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Canon EOS RP Review

Canon EOS RP Review - We review the 26mp full-frame mirrorless camera from Canon, one of the most affordable FF mirrorless cameras available that can record 4K video. Find out how it performs in our full review.


|  Canon EOS RP in Mirrorless Cameras
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Canon EOS RP (9)
 

Quick Verdict

The Canon EOS RP offers a LOT of bang for the buck, with great image quality from the 26mp full-frame sensor, packed in to a compact camera body. The camera offers 4K video recording, and is priced very competitively. We'd say it's definitely going to be a winner, as long as you can find the right lens to suit your budget and needs. 

+ Pros

  • Excellent image quality
  • Good noise performance
  • 4K video recording
  • Great price point
  • Relatively compact camera body

- Cons

  • Short battery life (250 shots)
  • Limited RF lenses, and high price for many
  • Most lenses larger than camera body
  • Silent shooting only accessible as a scene mode
 

 

Canon EOS RP With 24 105mm 2800 Tighter

The Canon EOS RP is Canon's entry level full-frame mirrorless camera, joining the EOS R, the EOS RP offers a 26.2mp full-frame sensor. The camera body is weather-sealed, and comes with a 2.36million dot electronic viewfinder (EVF), and a 3inch touch-screen with 1million dot resolution. The camera offers 5fps continuous shooting (fixed focus), or 4fps with continuous AF. The camera has a much more wallet friendly price of £1399 body only (with EF adapter included).

Canon EOS RP Features

Canon EOS RP (3)

The Canon EOS RP uses a 26.2mp full-frame CMOS sensor, almost identical to the one found in the Canon EOS 6D Mark II (£1349 body only), with Dual Pixel CMOS AF, phase detection system, and AF down to -5EV. There's face and eye-detection AF, with the camera offering a whopping 4779 AF points, covers 88% horizontal and 100% vertical. The ISO range goes up to ISO102400.

Compatible with EF and EF-S lenses with an adapter, of which there are three available. There's also an optional EG-E1 grip, available for around £85, which adds to the size of the camera.

The camera is a more compact full-frame mirrorless camera, compared to the higher spec, and higher price Canon EOS R. Here we compare the Canon EOS RP and Canon EOS R at a glance:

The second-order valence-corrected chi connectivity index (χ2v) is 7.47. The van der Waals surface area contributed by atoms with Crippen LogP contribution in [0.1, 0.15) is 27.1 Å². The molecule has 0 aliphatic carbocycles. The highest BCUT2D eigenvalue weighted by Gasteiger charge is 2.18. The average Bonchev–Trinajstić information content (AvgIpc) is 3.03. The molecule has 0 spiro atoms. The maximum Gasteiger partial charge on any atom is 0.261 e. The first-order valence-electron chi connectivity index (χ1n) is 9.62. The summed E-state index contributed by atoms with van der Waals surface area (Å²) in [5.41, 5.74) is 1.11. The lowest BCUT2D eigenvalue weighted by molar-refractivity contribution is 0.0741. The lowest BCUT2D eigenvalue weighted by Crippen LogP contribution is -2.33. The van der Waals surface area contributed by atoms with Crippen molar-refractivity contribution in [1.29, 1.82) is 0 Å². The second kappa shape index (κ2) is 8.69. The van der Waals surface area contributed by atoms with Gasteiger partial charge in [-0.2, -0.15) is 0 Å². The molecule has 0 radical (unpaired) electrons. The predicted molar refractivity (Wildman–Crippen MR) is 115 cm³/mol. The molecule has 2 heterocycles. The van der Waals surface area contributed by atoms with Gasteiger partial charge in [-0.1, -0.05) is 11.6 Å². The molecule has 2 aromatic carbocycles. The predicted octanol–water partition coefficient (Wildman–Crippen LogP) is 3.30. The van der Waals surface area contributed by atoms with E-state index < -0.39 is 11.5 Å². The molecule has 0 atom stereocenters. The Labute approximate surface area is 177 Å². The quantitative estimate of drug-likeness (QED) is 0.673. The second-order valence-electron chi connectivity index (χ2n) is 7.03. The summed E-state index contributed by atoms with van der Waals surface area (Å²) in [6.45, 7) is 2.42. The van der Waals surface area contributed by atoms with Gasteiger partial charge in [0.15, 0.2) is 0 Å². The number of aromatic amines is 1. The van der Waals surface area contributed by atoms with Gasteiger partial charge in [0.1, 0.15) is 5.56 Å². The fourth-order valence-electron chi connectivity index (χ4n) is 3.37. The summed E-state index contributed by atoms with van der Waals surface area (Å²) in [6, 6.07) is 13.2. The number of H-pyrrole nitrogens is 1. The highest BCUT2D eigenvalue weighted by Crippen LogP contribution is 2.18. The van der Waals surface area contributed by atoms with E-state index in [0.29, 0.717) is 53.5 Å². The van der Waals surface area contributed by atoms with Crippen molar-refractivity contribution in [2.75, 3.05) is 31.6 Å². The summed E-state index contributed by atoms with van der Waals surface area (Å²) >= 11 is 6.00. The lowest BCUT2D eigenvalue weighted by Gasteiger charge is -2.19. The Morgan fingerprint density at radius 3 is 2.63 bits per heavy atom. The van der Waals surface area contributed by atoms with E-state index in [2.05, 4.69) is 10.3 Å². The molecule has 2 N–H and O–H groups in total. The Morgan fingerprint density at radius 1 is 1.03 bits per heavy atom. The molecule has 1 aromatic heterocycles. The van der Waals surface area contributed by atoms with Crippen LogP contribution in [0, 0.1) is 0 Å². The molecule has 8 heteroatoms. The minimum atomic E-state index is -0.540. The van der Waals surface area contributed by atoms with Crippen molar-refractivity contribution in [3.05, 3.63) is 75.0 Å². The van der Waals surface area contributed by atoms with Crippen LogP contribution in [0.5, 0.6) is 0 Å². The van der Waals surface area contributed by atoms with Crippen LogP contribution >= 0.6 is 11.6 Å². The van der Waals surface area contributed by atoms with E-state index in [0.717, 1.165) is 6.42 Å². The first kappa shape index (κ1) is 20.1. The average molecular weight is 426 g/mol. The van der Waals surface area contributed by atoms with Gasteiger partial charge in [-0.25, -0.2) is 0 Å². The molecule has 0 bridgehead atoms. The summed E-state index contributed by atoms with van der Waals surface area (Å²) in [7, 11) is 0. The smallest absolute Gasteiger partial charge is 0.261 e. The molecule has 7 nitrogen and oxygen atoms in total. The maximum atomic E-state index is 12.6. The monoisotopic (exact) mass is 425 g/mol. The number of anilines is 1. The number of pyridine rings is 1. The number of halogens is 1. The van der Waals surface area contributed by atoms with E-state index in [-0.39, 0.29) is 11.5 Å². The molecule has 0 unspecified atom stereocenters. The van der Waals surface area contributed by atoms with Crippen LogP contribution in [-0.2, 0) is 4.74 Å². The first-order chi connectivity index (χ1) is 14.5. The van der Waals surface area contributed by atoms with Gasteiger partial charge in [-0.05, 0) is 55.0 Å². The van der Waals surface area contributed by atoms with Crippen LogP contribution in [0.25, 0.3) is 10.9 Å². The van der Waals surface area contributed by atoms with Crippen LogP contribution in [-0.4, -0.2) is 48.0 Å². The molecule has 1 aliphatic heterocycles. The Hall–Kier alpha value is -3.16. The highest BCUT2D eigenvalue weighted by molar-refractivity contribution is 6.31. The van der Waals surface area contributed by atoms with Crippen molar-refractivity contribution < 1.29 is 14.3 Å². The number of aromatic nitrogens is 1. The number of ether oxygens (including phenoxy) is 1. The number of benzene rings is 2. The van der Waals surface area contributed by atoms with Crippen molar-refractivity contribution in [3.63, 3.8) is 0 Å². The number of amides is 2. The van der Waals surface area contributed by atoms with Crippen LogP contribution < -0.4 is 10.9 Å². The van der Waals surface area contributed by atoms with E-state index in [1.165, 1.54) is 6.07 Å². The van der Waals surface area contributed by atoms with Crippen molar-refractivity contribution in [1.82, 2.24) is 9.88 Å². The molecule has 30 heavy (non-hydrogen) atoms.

Canon EOS RP Canon EOS R
26mp FF CMOS sensor 30mp FF CMOS sensor
2.36m dot EVF (0.7x) 3.69m dot EVF (0.76x)
3inch, 1040K dot touch-screen 3.15inch, 2.1m dot, touch-screen
- Top LCD
ISO50-ISO102400 ISO50-ISO102400
1/4000s shutter speed 1/8000s shutter speed
5fps continuous shooting 8fps continuous shooting
AF down to -5EV AF down to -6EV
250 shot battery life 370 shot battery life
132.5 x 85 x 70mm 135.8 x 98.3 x 67.7mm
485g with battery / memory card 660g with battery / memory card
£1399 (with EF adapter) £2349 (with EF adapter)

 

 

Other features includes include DLO - Digital Lens Optimizer - lens aberration correction options include peripheral illumination correction (vignetting), distortion correction, and digital lens optimizer (on/off). The Digital Lens Optimizer has been pointed out as of particular interest by Canon as it: 

"Corrects both optical aberrations and any loss of resolution caused by the camera’s low pass filter by applying an inverse function to each shot to take the image nearer to how the scene appears to the naked eye. The Canon EOS RP is able to access lens profile information directly from RF lenses and use it in-camera for real time optimisation as soon as you take the picture." - from Canon.

 

Whilst there is no in-camera image stabilisation, instead relying on lens based optical image stabilisation, the camera does offer "5 axis image stabilisation" thanks to "Dual Sensing IS" which Canon explains here: 

"5-axis stabilisation and Dual Sensing IS provide powerful stabilisation for your shots, reducing image shake, allowing you the freedom to create without compromising on quality. This dual system sees the lens and camera working together in real-time for stability (dual sensing) through the communication system in the lens mount." - from Canon.

Canon EOS RP (5)